Congress must amend CPSIA to exclude ATVs, motorcycles, says MIC's Vitrano

Publish Date: 
Feb 13, 2010

IRVINE, Calif. The Motorcycle Industry Council is gearing up to address federal regulations this year that pose a threat to the industry, said Paul Vitrano, MIC general counsel, in a speech to the annual meeting of the MIC Friday morning at the Hyatt.

The industry is still fighting the CPSC ban on the sale of youth ATVs and motorcycles that do not meet lead requirements spelled out in the Consumer Product Safety Improvement Act (CPSIA) of 2008. At the same time, Vitrano said the CPSC is developing regulations that would “effectively ban” off-highway, side-by-side recreational vehicles (ROV).

“The time is now to stop the (lead-based) ban once and for all,” Vitrano said. Noting that the CPSC has asked Congress for the flexibility to lift the ban on youth ATVs and motorcycles, and that there are indications that Congress is willing to solve “the unintended consequences of this well-intentioned, but ill-conceived law,” Vitrano told the audience that Congress has to amend the CPSIA to “exempt or permit exclusions” for ATVs and motorcycles.

Vitrano urged the gathering to take advantage of the MIC’s extensive multimedia campaign at this weekend’s Dealer Expo to contact their congressional representatives in Washington. (See related story on Page X.) “We need your help to drive your dealers, employees, and customers to www.stopthebannow.com, so they can send a message to Congress,” he said.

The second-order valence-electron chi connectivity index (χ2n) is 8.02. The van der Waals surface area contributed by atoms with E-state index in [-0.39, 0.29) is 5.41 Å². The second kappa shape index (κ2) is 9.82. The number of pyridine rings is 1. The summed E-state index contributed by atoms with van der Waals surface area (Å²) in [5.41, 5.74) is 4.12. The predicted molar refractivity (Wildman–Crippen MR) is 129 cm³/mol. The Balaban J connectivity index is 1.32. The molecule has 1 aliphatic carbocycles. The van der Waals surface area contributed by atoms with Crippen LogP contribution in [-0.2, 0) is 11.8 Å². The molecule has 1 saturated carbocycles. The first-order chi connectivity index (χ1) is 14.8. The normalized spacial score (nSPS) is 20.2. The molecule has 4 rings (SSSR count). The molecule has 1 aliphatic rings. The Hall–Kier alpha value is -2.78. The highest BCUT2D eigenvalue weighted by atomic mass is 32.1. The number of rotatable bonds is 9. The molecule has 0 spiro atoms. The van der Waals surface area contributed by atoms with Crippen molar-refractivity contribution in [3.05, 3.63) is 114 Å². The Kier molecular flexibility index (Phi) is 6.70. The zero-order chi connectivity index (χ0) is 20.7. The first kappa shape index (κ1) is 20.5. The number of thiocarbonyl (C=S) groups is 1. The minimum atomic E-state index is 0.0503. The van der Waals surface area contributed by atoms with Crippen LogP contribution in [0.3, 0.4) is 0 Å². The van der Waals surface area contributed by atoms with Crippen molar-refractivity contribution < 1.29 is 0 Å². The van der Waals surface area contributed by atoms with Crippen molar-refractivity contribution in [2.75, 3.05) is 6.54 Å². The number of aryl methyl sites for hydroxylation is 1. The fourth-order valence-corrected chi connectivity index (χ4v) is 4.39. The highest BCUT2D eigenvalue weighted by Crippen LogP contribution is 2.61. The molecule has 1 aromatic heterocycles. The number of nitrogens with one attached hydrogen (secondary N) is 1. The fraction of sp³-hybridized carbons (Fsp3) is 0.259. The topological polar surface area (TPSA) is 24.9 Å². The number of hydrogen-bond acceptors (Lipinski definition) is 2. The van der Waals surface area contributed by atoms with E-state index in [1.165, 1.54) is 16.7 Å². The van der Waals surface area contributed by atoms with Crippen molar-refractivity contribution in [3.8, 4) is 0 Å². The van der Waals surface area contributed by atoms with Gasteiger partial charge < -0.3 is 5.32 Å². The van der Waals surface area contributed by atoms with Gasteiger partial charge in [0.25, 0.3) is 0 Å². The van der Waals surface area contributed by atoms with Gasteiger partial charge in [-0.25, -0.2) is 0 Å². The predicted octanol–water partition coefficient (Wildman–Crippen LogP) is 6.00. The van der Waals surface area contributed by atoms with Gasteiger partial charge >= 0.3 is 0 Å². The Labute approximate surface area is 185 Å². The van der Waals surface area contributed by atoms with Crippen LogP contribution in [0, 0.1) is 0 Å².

Meanwhile, CPSC has proposed such strict new requirements on SXS vehicles that they could “effectively ban ROVs as we currently know them,” said Vitrano. “We need to convince the CPSC not to adopt design-restrictive mandatory standards,” he said, “but rather work with industry to maintain… voluntary standards and to address behavior that is causing crashes and injuries.”

The industry, through its Recreational Off-Highway Vehicle Association (ROVA), an affiliate of the MIC, has developed a voluntary safety standard for ROVs, according to Vitrano. “Even though the data is clear that over 90 percent of people who are seriously injured on UTVs violated at least one safety rule,” the CPSC still proposed restrictive mandatory federal standards on this segment of machines, he noted.

Vitrano called on SXS stakeholders to send comments to the CPSC before its March 15 deadline on proposed rulemaking. ROHVA has created a site, www.rohva.org/anpr, which can be accessed from rohva.org, to help individuals submit comments. The ANPR (Advanced Notice of Proposed Rulemaking) site provides a variety of easy-to-use tools for researching and commenting on the proposed rules.

– Joe Delmont